I post this now simply because it came up the other day in a conversation about ANT and then today I happend across these pictures buried in my computer files. So, there is just another musing… and a post to keep this blog alive…

October 27, 2011 Posted by | Random Walks, Research, Teaching | , , , , | 2 Comments

Anthropology Wiki Favorites 2010

Our semester is wrapping up here – it’s all over but the final exams.
Once again, I was very pleased with how things went using the Course Wiki for SC2218:Anthropology and the Human Condition.
The following page lists some of the favorites selected by me and my teaching assistant Dina:

Although it is hard to pick out a single favorite from all of these, I would have to say it is the following video, which absolutely nails the concept of “Commodity Fetish”:

I had a bit of a scare mid-term as the host Wetpaint had some serious technical difficulties. But fortunately, they sorted it out. I’m still a bit concerned about using Wetpaint going forward, as it isn’t clear how stable their business is? If anyone has thoughts on Wetpaint or alternatives, I’d love to hear them in the comments (or email). Overall, the integrated Wiki and social networking functions on Wetpaint work very well, though the interface for editing could do with some fixes (for example, it must be possible to maintain formatting of paragraphs and such if cut-and-pasting from MSWord, no?).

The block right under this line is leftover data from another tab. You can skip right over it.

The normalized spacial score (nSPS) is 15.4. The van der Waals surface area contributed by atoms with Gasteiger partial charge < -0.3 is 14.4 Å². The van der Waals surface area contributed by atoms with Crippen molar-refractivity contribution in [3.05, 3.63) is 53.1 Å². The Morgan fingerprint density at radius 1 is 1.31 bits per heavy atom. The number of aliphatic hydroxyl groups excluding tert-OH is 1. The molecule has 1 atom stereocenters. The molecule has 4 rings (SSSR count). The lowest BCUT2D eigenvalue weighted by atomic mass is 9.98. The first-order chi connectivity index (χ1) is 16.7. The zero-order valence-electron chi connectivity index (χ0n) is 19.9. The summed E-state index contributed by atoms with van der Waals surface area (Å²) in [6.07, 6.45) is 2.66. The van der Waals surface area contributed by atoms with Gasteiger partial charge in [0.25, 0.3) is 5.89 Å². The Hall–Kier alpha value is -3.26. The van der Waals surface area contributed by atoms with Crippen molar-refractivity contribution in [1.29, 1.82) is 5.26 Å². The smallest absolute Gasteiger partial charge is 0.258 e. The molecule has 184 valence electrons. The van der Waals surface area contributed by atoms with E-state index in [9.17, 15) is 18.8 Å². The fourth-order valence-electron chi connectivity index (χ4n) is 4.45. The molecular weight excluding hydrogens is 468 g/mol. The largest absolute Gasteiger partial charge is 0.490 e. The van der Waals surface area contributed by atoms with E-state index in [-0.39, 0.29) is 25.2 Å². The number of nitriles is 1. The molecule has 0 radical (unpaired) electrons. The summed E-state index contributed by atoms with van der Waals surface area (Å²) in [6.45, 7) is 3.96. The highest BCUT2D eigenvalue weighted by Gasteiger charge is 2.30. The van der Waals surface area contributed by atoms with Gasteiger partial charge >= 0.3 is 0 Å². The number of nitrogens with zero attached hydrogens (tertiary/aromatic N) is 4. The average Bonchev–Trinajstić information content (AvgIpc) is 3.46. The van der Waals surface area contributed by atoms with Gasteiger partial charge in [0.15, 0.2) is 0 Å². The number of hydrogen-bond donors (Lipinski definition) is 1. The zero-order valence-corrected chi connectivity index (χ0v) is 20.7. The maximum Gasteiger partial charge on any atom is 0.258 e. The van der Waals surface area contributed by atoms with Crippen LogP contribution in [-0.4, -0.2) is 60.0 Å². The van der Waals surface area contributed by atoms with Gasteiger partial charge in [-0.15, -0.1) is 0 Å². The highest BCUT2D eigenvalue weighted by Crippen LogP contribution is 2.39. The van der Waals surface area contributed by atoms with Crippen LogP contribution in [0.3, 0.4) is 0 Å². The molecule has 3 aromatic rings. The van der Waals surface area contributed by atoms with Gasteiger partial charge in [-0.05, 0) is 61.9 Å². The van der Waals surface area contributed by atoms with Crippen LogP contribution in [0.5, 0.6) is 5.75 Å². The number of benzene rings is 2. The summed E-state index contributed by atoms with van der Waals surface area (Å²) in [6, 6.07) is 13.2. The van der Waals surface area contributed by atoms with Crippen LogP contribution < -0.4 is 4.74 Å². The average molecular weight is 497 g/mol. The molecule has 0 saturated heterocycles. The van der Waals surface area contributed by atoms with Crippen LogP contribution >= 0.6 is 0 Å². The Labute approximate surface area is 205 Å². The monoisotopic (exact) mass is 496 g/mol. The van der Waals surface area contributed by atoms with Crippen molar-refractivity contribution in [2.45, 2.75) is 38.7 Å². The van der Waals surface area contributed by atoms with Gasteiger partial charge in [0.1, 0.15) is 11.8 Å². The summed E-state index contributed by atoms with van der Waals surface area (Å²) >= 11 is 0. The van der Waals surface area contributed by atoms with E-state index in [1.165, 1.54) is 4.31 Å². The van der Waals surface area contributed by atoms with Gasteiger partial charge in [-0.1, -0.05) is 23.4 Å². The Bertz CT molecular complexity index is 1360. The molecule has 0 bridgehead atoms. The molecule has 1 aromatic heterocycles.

November 20, 2010 Posted by | Teaching | , , | 2 Comments

The Tangled Webs We Weave

Two problems with Geertz’s classic “web” metaphor of culture.

I’ve been thinking about Clifford Geertz’s oft cited web metaphor:
“Man is an animal suspended in webs of significance he himself has spun. I take culture to be those webs, and the analysis of it to be therefore not an experimental science in search of law but an interpretive one in search of meaning.” (The Interpretation of Cultures, 1973)

In teaching anthropology, I use that as one of the key concept of culture in the modern anthropological tradition (along with Tylors from 1871 and a few others)

Today I am reading Aiwah Ong’s article on cultural citizenship (Current Anthropology, 1996), in which she refers to “webs of power”; wondering to what extent that is a riff on Geertz (who, in turn, credits Weber)?

Two thoughts:
1. Culture and ideology generally refer to the same thing – ideation, and what Geertz is calling “webs of significance” (or webs of signification). The difference between the terms culture and ideology are not in the thing(s) to which they refer (their referent; denotation) but rather in their connotation. Culture hides or downplays power whereas ideology foregrounds it. Culture connotes the sort of taken-for-grantedness of the ways in which we think about the world; ideology makes explicit a sort of struggle over ideas (e.g. think of the difference between “advertising” – a form of culture and “propaganda” – a form of ideology). The problem is that neither of these ways of talking about ideation/webs of meaning is more or less correct. Both have some truth (value) to them, much of the struggle of “ideology” is in fact very hidden from view (“culture”); much of “culture” is actively struggled over (“ideological”).